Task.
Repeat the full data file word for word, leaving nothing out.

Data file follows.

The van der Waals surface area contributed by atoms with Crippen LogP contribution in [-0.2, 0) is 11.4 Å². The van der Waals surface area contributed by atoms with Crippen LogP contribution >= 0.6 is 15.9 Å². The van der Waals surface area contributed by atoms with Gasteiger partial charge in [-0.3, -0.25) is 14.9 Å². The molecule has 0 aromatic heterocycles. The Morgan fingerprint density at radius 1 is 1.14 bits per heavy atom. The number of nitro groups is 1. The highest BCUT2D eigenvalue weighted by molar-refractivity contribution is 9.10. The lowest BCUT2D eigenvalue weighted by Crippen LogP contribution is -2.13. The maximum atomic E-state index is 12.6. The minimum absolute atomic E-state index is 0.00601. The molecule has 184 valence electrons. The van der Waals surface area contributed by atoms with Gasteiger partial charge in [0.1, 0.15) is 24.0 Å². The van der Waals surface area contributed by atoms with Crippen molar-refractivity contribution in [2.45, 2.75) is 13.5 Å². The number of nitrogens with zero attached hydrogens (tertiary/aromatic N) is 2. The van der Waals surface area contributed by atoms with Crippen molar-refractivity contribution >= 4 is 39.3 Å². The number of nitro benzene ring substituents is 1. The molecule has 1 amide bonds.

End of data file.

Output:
The van der Waals surface area contributed by atoms with Crippen LogP contribution in [-0.2, 0) is 11.4 Å². The van der Waals surface area contributed by atoms with Crippen LogP contribution >= 0.6 is 15.9 Å². The van der Waals surface area contributed by atoms with Gasteiger partial charge in [-0.3, -0.25) is 14.9 Å². The molecule has 0 aromatic heterocycles. The Morgan fingerprint density at radius 1 is 1.14 bits per heavy atom. The number of nitro groups is 1. The highest BCUT2D eigenvalue weighted by molar-refractivity contribution is 9.10. The lowest BCUT2D eigenvalue weighted by Crippen LogP contribution is -2.13. The maximum atomic E-state index is 12.6. The minimum absolute atomic E-state index is 0.00601. The molecule has 184 valence electrons. The van der Waals surface area contributed by atoms with Gasteiger partial charge in [0.1, 0.15) is 24.0 Å². The van der Waals surface area contributed by atoms with Crippen molar-refractivity contribution in [2.45, 2.75) is 13.5 Å². The number of nitrogens with zero attached hydrogens (tertiary/aromatic N) is 2. The van der Waals surface area contributed by atoms with Crippen molar-refractivity contribution >= 4 is 39.3 Å². The number of nitro benzene ring substituents is 1. The molecule has 1 amide bonds.